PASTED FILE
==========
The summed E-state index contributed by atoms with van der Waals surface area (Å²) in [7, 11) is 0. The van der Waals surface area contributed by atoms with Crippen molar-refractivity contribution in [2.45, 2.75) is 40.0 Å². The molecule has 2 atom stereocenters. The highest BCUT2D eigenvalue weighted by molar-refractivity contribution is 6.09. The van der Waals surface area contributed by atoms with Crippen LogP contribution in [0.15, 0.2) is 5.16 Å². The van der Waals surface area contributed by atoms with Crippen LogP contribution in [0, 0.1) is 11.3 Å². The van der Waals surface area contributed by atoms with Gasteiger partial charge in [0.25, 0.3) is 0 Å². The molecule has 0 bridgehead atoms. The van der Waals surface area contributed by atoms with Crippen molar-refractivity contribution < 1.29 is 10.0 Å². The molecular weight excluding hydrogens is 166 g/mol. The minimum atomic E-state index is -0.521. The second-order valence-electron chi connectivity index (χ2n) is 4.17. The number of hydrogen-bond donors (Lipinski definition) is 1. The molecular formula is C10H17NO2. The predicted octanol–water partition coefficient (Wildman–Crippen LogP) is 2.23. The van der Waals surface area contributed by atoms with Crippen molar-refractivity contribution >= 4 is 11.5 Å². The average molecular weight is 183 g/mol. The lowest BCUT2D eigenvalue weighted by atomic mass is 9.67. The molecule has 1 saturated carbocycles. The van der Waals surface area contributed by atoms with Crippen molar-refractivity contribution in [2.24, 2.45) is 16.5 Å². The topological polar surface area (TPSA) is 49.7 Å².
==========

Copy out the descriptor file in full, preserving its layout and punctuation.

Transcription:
The summed E-state index contributed by atoms with van der Waals surface area (Å²) in [7, 11) is 0. The van der Waals surface area contributed by atoms with Crippen molar-refractivity contribution in [2.45, 2.75) is 40.0 Å². The molecule has 2 atom stereocenters. The highest BCUT2D eigenvalue weighted by molar-refractivity contribution is 6.09. The van der Waals surface area contributed by atoms with Crippen LogP contribution in [0.15, 0.2) is 5.16 Å². The van der Waals surface area contributed by atoms with Crippen LogP contribution in [0, 0.1) is 11.3 Å². The van der Waals surface area contributed by atoms with Gasteiger partial charge in [0.25, 0.3) is 0 Å². The molecule has 0 bridgehead atoms. The van der Waals surface area contributed by atoms with Crippen molar-refractivity contribution < 1.29 is 10.0 Å². The molecular weight excluding hydrogens is 166 g/mol. The minimum atomic E-state index is -0.521. The second-order valence-electron chi connectivity index (χ2n) is 4.17. The number of hydrogen-bond donors (Lipinski definition) is 1. The molecular formula is C10H17NO2. The predicted octanol–water partition coefficient (Wildman–Crippen LogP) is 2.23. The van der Waals surface area contributed by atoms with Crippen molar-refractivity contribution >= 4 is 11.5 Å². The average molecular weight is 183 g/mol. The lowest BCUT2D eigenvalue weighted by atomic mass is 9.67. The molecule has 1 saturated carbocycles. The van der Waals surface area contributed by atoms with Crippen molar-refractivity contribution in [2.24, 2.45) is 16.5 Å². The topological polar surface area (TPSA) is 49.7 Å².